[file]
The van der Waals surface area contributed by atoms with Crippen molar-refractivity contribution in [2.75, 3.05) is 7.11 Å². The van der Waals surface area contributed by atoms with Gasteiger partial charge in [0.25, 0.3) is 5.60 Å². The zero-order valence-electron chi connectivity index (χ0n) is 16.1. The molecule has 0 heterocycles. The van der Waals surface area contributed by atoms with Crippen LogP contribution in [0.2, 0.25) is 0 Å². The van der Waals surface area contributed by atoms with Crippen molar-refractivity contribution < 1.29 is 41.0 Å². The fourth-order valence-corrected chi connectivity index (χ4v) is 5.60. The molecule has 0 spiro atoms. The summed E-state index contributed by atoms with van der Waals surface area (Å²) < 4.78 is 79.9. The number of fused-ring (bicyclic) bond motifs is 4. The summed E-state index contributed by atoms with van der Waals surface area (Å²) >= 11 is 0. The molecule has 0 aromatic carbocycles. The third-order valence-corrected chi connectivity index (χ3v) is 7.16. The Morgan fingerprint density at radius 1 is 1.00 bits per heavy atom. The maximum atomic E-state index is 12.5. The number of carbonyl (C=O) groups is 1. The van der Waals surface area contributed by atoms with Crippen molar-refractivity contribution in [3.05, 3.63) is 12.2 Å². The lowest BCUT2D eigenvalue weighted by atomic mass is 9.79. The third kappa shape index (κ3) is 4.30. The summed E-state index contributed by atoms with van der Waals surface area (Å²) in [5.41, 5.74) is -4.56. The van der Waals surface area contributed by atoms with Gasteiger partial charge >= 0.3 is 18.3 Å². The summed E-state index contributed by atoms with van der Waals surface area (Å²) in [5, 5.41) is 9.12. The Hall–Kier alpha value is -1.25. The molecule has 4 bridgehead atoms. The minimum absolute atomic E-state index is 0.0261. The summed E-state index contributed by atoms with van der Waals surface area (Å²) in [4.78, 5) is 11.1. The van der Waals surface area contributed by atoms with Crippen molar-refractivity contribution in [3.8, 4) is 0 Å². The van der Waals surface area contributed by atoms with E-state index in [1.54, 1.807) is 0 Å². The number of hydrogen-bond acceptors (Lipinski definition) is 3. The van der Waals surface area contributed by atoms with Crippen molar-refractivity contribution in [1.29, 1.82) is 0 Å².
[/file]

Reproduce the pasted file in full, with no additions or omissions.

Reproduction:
The van der Waals surface area contributed by atoms with Crippen molar-refractivity contribution in [2.75, 3.05) is 7.11 Å². The van der Waals surface area contributed by atoms with Gasteiger partial charge in [0.25, 0.3) is 5.60 Å². The zero-order valence-electron chi connectivity index (χ0n) is 16.1. The molecule has 0 heterocycles. The van der Waals surface area contributed by atoms with Crippen LogP contribution in [0.2, 0.25) is 0 Å². The van der Waals surface area contributed by atoms with Crippen molar-refractivity contribution < 1.29 is 41.0 Å². The fourth-order valence-corrected chi connectivity index (χ4v) is 5.60. The molecule has 0 spiro atoms. The summed E-state index contributed by atoms with van der Waals surface area (Å²) < 4.78 is 79.9. The number of fused-ring (bicyclic) bond motifs is 4. The summed E-state index contributed by atoms with van der Waals surface area (Å²) >= 11 is 0. The molecule has 0 aromatic carbocycles. The third-order valence-corrected chi connectivity index (χ3v) is 7.16. The Morgan fingerprint density at radius 1 is 1.00 bits per heavy atom. The maximum atomic E-state index is 12.5. The number of carbonyl (C=O) groups is 1. The van der Waals surface area contributed by atoms with Crippen molar-refractivity contribution in [3.05, 3.63) is 12.2 Å². The lowest BCUT2D eigenvalue weighted by atomic mass is 9.79. The third kappa shape index (κ3) is 4.30. The summed E-state index contributed by atoms with van der Waals surface area (Å²) in [5.41, 5.74) is -4.56. The van der Waals surface area contributed by atoms with Gasteiger partial charge >= 0.3 is 18.3 Å². The summed E-state index contributed by atoms with van der Waals surface area (Å²) in [5, 5.41) is 9.12. The Hall–Kier alpha value is -1.25. The molecule has 4 bridgehead atoms. The minimum absolute atomic E-state index is 0.0261. The summed E-state index contributed by atoms with van der Waals surface area (Å²) in [4.78, 5) is 11.1. The van der Waals surface area contributed by atoms with Crippen molar-refractivity contribution in [3.8, 4) is 0 Å². The van der Waals surface area contributed by atoms with E-state index in [1.54, 1.807) is 0 Å². The number of hydrogen-bond acceptors (Lipinski definition) is 3. The van der Waals surface area contributed by atoms with Crippen molar-refractivity contribution in [1.29, 1.82) is 0 Å².